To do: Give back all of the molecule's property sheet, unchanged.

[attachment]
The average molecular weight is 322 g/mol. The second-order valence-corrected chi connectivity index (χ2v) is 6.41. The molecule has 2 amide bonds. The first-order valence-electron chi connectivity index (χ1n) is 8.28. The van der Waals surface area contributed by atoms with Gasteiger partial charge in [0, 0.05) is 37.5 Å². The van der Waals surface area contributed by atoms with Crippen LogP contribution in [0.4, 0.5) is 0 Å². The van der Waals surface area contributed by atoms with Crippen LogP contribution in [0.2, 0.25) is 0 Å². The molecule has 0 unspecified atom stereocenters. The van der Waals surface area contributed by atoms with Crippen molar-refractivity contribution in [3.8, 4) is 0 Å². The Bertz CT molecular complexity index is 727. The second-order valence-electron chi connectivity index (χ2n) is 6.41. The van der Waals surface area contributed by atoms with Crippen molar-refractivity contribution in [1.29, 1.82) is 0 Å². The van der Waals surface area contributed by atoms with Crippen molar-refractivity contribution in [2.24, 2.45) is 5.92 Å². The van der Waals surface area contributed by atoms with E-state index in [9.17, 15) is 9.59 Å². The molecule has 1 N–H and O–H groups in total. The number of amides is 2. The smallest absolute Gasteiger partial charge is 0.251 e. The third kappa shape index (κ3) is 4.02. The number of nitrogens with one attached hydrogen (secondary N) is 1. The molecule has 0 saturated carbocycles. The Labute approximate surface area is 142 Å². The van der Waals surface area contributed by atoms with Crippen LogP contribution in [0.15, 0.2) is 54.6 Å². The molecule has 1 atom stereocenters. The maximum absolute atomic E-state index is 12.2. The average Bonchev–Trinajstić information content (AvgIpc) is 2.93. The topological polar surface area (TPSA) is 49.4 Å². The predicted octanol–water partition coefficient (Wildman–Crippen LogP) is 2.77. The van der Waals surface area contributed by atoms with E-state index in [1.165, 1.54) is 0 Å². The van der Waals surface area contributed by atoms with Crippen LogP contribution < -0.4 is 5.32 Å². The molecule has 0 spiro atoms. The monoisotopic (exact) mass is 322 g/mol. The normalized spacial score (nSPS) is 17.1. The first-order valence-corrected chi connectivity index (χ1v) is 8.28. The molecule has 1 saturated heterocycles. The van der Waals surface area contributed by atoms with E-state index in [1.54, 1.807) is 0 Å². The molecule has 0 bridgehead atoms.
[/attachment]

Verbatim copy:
The average molecular weight is 322 g/mol. The second-order valence-corrected chi connectivity index (χ2v) is 6.41. The molecule has 2 amide bonds. The first-order valence-electron chi connectivity index (χ1n) is 8.28. The van der Waals surface area contributed by atoms with Gasteiger partial charge in [0, 0.05) is 37.5 Å². The van der Waals surface area contributed by atoms with Crippen LogP contribution in [0.4, 0.5) is 0 Å². The van der Waals surface area contributed by atoms with Crippen LogP contribution in [0.2, 0.25) is 0 Å². The molecule has 0 unspecified atom stereocenters. The van der Waals surface area contributed by atoms with Crippen molar-refractivity contribution in [3.8, 4) is 0 Å². The Bertz CT molecular complexity index is 727. The second-order valence-electron chi connectivity index (χ2n) is 6.41. The van der Waals surface area contributed by atoms with Crippen molar-refractivity contribution in [1.29, 1.82) is 0 Å². The van der Waals surface area contributed by atoms with Crippen molar-refractivity contribution in [2.24, 2.45) is 5.92 Å². The van der Waals surface area contributed by atoms with E-state index in [9.17, 15) is 9.59 Å². The molecule has 1 N–H and O–H groups in total. The number of amides is 2. The smallest absolute Gasteiger partial charge is 0.251 e. The third kappa shape index (κ3) is 4.02. The number of nitrogens with one attached hydrogen (secondary N) is 1. The molecule has 0 saturated carbocycles. The Labute approximate surface area is 142 Å². The van der Waals surface area contributed by atoms with Crippen LogP contribution in [0.15, 0.2) is 54.6 Å². The molecule has 1 atom stereocenters. The maximum absolute atomic E-state index is 12.2. The average Bonchev–Trinajstić information content (AvgIpc) is 2.93. The topological polar surface area (TPSA) is 49.4 Å². The predicted octanol–water partition coefficient (Wildman–Crippen LogP) is 2.77. The van der Waals surface area contributed by atoms with E-state index in [1.165, 1.54) is 0 Å². The van der Waals surface area contributed by atoms with Crippen LogP contribution < -0.4 is 5.32 Å². The molecule has 0 spiro atoms. The monoisotopic (exact) mass is 322 g/mol. The normalized spacial score (nSPS) is 17.1. The first-order valence-corrected chi connectivity index (χ1v) is 8.28. The molecule has 1 saturated heterocycles. The van der Waals surface area contributed by atoms with E-state index in [1.54, 1.807) is 0 Å². The molecule has 0 bridgehead atoms.